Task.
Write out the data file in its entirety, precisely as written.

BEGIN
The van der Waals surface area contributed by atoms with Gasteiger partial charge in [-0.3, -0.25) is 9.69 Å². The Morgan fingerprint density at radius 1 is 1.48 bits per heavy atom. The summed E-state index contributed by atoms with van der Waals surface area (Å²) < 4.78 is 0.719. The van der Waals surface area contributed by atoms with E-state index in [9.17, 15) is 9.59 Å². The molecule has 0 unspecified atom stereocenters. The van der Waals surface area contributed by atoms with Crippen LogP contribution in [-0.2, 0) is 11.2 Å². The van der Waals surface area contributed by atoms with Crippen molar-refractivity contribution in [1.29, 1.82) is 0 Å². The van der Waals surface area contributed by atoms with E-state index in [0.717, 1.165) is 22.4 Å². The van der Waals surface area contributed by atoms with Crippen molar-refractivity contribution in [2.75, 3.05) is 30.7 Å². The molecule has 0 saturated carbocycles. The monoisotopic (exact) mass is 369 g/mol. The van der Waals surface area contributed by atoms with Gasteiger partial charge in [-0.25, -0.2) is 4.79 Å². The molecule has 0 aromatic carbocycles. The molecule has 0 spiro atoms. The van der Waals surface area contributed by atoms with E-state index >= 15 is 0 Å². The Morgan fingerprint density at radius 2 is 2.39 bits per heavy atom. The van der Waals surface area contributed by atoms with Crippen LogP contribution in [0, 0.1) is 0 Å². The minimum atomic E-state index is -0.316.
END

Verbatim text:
The van der Waals surface area contributed by atoms with Gasteiger partial charge in [-0.3, -0.25) is 9.69 Å². The Morgan fingerprint density at radius 1 is 1.48 bits per heavy atom. The summed E-state index contributed by atoms with van der Waals surface area (Å²) < 4.78 is 0.719. The van der Waals surface area contributed by atoms with E-state index in [9.17, 15) is 9.59 Å². The molecule has 0 unspecified atom stereocenters. The van der Waals surface area contributed by atoms with Crippen LogP contribution in [-0.2, 0) is 11.2 Å². The van der Waals surface area contributed by atoms with Crippen molar-refractivity contribution in [1.29, 1.82) is 0 Å². The van der Waals surface area contributed by atoms with E-state index in [0.717, 1.165) is 22.4 Å². The van der Waals surface area contributed by atoms with Crippen molar-refractivity contribution in [2.75, 3.05) is 30.7 Å². The molecule has 0 saturated carbocycles. The monoisotopic (exact) mass is 369 g/mol. The van der Waals surface area contributed by atoms with Gasteiger partial charge in [-0.25, -0.2) is 4.79 Å². The molecule has 0 aromatic carbocycles. The molecule has 0 spiro atoms. The van der Waals surface area contributed by atoms with E-state index >= 15 is 0 Å². The Morgan fingerprint density at radius 2 is 2.39 bits per heavy atom. The van der Waals surface area contributed by atoms with Crippen LogP contribution in [0, 0.1) is 0 Å². The minimum atomic E-state index is -0.316.